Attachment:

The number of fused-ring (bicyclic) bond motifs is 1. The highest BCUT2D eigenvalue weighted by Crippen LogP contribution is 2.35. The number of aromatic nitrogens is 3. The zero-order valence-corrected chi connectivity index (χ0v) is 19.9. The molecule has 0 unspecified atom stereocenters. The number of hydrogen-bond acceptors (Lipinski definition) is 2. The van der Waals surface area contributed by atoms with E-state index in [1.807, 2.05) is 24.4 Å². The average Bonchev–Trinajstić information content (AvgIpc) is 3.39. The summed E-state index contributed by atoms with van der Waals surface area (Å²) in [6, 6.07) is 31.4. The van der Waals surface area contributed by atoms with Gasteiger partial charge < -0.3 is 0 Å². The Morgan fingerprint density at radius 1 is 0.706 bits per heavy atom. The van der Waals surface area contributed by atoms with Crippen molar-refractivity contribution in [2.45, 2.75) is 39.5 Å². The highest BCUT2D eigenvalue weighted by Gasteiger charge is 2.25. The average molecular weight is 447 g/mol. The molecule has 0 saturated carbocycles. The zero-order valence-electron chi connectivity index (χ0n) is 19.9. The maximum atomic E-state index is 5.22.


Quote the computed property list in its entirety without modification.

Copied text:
The number of fused-ring (bicyclic) bond motifs is 1. The highest BCUT2D eigenvalue weighted by Crippen LogP contribution is 2.35. The number of aromatic nitrogens is 3. The zero-order valence-corrected chi connectivity index (χ0v) is 19.9. The molecule has 0 unspecified atom stereocenters. The number of hydrogen-bond acceptors (Lipinski definition) is 2. The van der Waals surface area contributed by atoms with E-state index in [1.807, 2.05) is 24.4 Å². The average Bonchev–Trinajstić information content (AvgIpc) is 3.39. The summed E-state index contributed by atoms with van der Waals surface area (Å²) in [6, 6.07) is 31.4. The van der Waals surface area contributed by atoms with Gasteiger partial charge < -0.3 is 0 Å². The Morgan fingerprint density at radius 1 is 0.706 bits per heavy atom. The van der Waals surface area contributed by atoms with Crippen molar-refractivity contribution in [2.45, 2.75) is 39.5 Å². The highest BCUT2D eigenvalue weighted by Gasteiger charge is 2.25. The average molecular weight is 447 g/mol. The molecule has 0 saturated carbocycles. The zero-order valence-electron chi connectivity index (χ0n) is 19.9. The maximum atomic E-state index is 5.22.